Little is left hidden in the red light district of Amsterdam.
Here, generally, display is rather more to the point
But, pick your way past the brightly-lit shop windows with their array of human goods and you find something truly hidden – a secret Catholic church created in the loft of a 17th century, canal-side merchant’s house on Oudezijds Voorburgwal.
Our Lord in the Attic, Ons’ Lieve Heer op Solder, has been a church since 1661 – it celebrated its 350th anniversary in May – and a museum since 1888.
It was the main place of worship forAmsterdam’s Catholics during two centuries of repression – following the so-called Alteration, which transferred power in the city to Protestants in 1578, and under which Catholics could worship, but not in places that were recognisably churches from the outside.
Visitor numbers increased dramatically in the early years of this century until, in the year 2005, 90,000 climbed the winding wooden staircases through the remarkably-intact former-home of merchant Jan Hartman to reach the galleried church above: so many that they became a serious problem.
The church was being profoundly damaged by the tramp of feet, the wet raincoats and hot breath of all those pilgrims.
Something had to be done. But what?
Could the damage and decline be reversed?
Would visitor numbers have to be cut?
And, if restoration were to be conducted –exactly what form should it take?
Our Lord in the Attic had been the surreptitious Catholic parish church forAmsterdam’s city centre for over two centuries, until St Nicolas’s church opposite Central Station was dedicated in 1887.
If the years were to be peeled painstaking back, which date should the restoration focus on?
A key member of the team that has had to find the answers is Thijs Boers, one of three curators at the museum, and responsible for the conservation effort.
Thijs says: “We had our gut feeling about the damage the visitors were causing, to the fabric, and to the climate in the building, but that was not enough. We needed to know for sure, we needed to get in the expertise to test this, so we could be certain what the threats to the building were – and how to deal with them.”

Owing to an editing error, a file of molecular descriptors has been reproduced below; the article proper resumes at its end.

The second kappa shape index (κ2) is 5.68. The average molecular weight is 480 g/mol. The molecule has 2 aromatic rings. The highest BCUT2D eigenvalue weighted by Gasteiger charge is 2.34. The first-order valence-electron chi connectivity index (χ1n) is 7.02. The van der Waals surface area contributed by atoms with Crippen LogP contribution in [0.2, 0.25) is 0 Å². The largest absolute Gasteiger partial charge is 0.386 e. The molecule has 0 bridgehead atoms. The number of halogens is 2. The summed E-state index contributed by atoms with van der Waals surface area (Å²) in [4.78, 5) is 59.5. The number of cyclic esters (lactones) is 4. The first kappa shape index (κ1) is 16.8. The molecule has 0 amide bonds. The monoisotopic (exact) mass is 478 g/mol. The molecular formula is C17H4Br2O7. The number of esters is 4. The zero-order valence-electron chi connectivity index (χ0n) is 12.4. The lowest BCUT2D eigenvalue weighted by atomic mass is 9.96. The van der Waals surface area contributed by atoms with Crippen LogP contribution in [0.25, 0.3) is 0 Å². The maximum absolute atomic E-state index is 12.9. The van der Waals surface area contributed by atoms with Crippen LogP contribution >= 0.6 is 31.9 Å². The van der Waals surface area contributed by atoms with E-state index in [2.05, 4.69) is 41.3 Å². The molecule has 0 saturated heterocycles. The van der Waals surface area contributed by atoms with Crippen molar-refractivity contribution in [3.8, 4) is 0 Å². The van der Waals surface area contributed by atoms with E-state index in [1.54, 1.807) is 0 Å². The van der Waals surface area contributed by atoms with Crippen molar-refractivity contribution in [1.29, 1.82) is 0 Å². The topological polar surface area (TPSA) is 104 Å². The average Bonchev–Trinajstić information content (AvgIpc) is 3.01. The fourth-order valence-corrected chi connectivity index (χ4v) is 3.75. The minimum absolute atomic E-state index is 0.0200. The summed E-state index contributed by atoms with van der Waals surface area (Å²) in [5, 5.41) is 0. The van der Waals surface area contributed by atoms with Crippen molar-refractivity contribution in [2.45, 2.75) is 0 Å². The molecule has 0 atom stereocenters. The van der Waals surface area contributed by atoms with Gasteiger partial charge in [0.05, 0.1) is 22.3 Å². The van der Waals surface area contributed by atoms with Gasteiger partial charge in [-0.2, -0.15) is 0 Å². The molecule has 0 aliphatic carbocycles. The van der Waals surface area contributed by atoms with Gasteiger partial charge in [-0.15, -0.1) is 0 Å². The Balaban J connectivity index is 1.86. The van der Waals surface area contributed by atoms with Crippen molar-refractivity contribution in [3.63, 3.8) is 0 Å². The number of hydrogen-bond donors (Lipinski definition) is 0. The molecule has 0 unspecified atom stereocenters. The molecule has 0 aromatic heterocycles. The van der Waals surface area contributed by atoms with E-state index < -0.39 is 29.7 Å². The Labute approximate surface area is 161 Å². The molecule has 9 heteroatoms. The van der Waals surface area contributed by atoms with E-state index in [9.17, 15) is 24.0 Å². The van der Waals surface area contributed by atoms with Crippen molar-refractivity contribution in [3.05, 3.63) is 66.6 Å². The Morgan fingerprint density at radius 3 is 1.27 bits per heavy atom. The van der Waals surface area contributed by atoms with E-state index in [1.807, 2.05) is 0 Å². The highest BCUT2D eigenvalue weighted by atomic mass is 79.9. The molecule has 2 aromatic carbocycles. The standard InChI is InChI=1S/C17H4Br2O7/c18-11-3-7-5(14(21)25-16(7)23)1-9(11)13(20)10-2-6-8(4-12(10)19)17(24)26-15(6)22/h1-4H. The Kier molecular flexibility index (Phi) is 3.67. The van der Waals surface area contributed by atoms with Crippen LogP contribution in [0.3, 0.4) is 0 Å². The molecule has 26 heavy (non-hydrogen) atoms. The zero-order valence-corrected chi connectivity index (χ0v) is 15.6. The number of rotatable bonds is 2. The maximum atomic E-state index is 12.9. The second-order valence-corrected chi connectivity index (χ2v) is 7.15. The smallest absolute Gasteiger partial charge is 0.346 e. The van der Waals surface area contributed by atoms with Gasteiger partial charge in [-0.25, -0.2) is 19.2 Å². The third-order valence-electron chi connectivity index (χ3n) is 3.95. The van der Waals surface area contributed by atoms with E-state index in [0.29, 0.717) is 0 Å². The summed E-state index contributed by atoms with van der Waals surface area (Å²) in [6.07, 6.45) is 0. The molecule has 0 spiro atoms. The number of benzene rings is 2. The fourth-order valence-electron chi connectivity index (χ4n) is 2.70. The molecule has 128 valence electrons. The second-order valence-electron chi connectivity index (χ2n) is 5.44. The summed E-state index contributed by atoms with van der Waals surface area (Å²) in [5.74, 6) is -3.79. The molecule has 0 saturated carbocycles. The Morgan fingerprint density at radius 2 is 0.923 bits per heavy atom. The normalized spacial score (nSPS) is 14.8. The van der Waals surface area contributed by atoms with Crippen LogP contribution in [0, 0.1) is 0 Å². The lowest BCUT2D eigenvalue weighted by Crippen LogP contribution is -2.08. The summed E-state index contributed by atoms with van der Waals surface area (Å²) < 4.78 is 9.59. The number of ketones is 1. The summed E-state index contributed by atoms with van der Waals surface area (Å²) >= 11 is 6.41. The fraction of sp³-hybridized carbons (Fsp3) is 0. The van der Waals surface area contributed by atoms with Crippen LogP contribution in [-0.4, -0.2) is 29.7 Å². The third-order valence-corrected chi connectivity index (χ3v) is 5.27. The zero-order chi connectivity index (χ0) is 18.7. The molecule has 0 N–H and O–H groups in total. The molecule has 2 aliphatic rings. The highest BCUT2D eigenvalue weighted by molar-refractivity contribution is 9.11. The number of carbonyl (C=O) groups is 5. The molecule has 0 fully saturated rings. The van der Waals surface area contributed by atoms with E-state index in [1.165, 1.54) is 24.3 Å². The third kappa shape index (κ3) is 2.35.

The museum turned to experts and organisations including the Netherlands Institute for Cultural Heritage, and the Getty Conservation Institute. A commission of experts was established.
Over two years these august bodies assessed the indoor climate, the condition of the collection of art and artefacts, of the building, of the impact of visitors, and also looked at the visitors’ experience.
There was good news early on: the house and church could cope with the numbers that wanted to visit it, if things were managed effectively. Key to that was to purchase the house next door, across the Heintje Hoekssteeg alley, which will become a visitors’ reception area, from which they could be delivered to the house through an underground passage, leaving the worst of the outdoors behind them.
But some of the other fundamentals were not nearly so straightforward. They involved what you might call a holistic approach to the restoration or, as Thijs puts it: “We needed to listen to the history of the house.”
If this were to be a conservation effort that successfully uncovered and sustained the house and the precious church with its commanding18th century altarpiece showing the Baptism of Christ, it had to be done with empathy, and a great deal of research.